Photo depicting a row of Indigenous women dressed in traditional wear with red hands painted over their mouths.

Changes Needed to Improve Police Response to Missing Indigenous Persons Cases

by Elizabeth Turnbull

On Thursday, May 19, Seattle City Councilmembers and organizers with the Seattle Indian Health Board urged the Seattle Police Department (SPD) to change its racial identification protocol and to collaborate with local tribal law enforcement in order to better respond to missing and murdered Indigenous person cases. 

According to the Washington State Patrol, as of mid-May this year, there were 132 missing Native Americans in the state. Of this number, the majority of missing juveniles were female, 35, compared to 21 males, and the majority of missing adults were male, 40, compared to 35 females. 

“These cases have been largely forgotten, not by the families, but mainly by greater society and law enforcement,” City Council President Debora Juarez said at Thursday’s meeting. “… I’m anticipating we’re gonna have a few more follow-ups, because we’re not going to let this go.”

In 2019, Juarez, a member of the Blackfeet Nation, introduced Resolution 31900, which was later passed, in order to ensure City departments are accountable to guidance from Seattle’s urban Indian community and to improve City data collection and classification methods of these cases, among other things. 

At the monthly Governance, Native Communities & Tribal Governments meeting on Thursday, members of the police department’s data analysis team presented research, and members of the Seattle Indian Health Board addressed some of the issues they had observed in the department’s protocols thus far.

As part of a follow-up to the resolution, Christina Diego, policy program director at the Seattle Indian Health Board, presented the Board’s first-year assessments of SPD’s practices in processing missing person cases, which will be followed by an assessment of how SPD handles the murder cases of American Indian and Alaska Native People, according to Diego.

As part of the assessment, Diego presented recommendations that the Board gave to the police department. Among them, it recommended that SPD standardize the collection of American Indian and Alaska Native race and ethnicity in their protocols and that the department collect self-identified ethnic identities rather than relying on the perception of 911 callers. 

In addition, the Board recommended that SPD allow individuals to identify as multiracial — something not currently in place — as many American Indian and Alaska Native people have more than one racial background. They also recommended that the police department should collect tribal affiliations. 

To address issues of racial misclassification, the Seattle Indian Health Board recommended that SPD conduct a forensic audit and that it should provide training related to American Indian and Alaska Native communities as well as the missing and murdered Indigenous women (MMIW) crisis, among other recommendations.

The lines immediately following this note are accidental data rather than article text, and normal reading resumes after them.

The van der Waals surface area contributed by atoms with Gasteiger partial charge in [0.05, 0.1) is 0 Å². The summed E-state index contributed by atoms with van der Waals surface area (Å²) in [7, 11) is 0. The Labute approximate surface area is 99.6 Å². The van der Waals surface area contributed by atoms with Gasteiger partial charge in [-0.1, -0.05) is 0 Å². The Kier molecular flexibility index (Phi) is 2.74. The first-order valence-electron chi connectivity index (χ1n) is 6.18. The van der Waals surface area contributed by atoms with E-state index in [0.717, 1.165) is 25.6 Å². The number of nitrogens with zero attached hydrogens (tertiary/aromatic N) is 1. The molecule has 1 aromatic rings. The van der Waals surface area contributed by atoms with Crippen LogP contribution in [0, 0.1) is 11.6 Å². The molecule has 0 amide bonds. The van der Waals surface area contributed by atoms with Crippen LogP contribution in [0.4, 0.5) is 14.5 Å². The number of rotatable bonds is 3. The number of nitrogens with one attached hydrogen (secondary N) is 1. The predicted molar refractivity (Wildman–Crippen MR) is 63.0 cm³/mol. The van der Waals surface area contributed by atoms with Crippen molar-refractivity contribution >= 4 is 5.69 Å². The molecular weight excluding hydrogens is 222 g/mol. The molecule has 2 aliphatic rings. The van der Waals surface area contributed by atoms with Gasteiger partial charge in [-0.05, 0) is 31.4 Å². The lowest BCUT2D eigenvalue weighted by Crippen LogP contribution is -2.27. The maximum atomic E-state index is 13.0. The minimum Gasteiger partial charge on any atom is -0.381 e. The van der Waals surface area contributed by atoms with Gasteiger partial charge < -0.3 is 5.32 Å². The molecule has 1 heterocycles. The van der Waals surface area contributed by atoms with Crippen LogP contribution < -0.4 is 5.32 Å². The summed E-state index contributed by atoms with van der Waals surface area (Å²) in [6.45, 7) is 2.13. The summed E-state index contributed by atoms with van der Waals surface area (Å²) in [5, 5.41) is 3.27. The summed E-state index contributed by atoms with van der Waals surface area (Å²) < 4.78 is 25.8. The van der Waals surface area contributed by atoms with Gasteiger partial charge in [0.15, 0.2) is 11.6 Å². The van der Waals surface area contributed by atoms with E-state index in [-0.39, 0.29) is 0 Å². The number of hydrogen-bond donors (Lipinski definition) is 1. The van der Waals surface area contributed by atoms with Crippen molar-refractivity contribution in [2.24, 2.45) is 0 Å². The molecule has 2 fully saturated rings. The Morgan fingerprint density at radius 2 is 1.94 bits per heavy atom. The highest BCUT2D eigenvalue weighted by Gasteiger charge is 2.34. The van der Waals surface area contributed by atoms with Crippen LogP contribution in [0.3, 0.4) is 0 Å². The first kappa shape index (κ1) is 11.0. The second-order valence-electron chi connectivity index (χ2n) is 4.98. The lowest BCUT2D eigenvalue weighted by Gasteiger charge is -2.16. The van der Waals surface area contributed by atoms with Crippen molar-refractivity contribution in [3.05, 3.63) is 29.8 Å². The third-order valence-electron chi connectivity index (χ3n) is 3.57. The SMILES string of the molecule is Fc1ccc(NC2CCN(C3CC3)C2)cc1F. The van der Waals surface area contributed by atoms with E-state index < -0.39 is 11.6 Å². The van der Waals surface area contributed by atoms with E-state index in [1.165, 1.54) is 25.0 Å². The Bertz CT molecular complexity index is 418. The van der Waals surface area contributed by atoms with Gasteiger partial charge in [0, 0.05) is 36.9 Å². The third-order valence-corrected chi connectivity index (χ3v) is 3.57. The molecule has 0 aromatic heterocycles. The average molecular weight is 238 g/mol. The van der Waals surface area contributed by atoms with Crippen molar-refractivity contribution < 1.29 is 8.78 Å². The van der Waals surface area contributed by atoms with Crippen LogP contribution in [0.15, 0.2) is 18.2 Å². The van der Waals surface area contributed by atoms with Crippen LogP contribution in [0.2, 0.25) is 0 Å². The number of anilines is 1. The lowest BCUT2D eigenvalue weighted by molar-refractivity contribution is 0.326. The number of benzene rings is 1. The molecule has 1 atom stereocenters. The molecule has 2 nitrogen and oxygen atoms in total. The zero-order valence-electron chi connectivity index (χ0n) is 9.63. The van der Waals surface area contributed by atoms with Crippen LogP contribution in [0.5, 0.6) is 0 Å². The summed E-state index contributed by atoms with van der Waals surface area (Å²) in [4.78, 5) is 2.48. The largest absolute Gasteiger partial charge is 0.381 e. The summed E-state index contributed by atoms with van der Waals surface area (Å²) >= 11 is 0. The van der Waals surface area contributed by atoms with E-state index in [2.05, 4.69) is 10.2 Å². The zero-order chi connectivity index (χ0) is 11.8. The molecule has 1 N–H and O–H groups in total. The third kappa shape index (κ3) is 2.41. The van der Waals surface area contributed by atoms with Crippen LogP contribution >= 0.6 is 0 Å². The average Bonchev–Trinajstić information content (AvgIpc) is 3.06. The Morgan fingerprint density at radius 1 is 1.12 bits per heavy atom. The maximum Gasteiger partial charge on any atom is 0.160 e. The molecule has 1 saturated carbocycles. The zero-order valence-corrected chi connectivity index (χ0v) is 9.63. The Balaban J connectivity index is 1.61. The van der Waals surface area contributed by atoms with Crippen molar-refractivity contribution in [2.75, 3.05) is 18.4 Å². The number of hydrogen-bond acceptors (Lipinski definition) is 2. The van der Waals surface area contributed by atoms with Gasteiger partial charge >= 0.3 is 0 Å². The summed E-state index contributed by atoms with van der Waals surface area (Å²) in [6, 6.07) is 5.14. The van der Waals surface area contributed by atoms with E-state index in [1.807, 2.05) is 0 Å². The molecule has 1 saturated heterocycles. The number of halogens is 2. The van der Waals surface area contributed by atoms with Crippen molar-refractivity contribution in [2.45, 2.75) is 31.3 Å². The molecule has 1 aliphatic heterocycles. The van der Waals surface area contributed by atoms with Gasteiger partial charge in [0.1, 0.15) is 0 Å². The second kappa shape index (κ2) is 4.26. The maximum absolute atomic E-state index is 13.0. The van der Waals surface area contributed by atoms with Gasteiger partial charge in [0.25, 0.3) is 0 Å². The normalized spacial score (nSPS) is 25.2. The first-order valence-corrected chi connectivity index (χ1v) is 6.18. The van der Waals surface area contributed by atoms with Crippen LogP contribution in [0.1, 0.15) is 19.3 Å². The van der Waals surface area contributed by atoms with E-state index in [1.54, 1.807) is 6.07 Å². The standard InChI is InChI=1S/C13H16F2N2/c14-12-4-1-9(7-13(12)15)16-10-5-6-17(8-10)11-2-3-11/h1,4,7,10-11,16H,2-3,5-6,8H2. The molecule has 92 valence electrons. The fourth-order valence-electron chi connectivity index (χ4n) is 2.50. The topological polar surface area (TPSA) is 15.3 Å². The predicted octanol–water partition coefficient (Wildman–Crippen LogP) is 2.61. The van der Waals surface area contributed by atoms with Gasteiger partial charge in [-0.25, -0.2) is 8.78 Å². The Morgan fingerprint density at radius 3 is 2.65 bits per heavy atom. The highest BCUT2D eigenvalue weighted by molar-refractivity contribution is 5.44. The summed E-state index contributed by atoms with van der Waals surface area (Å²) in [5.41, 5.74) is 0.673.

In the briefing, Juarez and SPD’s data analyst referenced launching a website and data dashboard where the public can get information regarding these cases. However, it was not clear when and if this launch would take place. 

Efforts to address the missing and murdered Indigenous people crisis go beyond the local level, and after the State passed a bill in March, which created the country’s first alert system in response to missing Indigenous people — similar to the AMBER alert system — the Seattle Police Department is currently working on revamping its policy in accordance with the bill, according to interim Chief Adrian Diaz.

In order to truly respond to these cases, Juarez believes, and specifically emphasized, the need for collaboration between Seattle police and local tribal law enforcement as key to solving these cases. 

“The whole point, to address a national issue, is that in Indian country, with people missing there, we don’t distinguish between city limits and state lines,” Juarez said. “And so I’m gonna really push hard on that.”

Elizabeth Turnbull is a journalist with reporting experience in the U.S. and the Middle East. She has a passion for covering human-centric issues and doing so consistently.

📸 Featured Image: Laverne Wise, center, and her daughter Jessica Dominy, left, wear the symbol of the red hand on their faces to acknowledge missing and murdered Indigenous women and girls, during a rally celebrating Indigenous Peoples’ Day at Westlake Park in Seattle, Washington, on Oct. 14, 2019. (Photo: Susan Fried)

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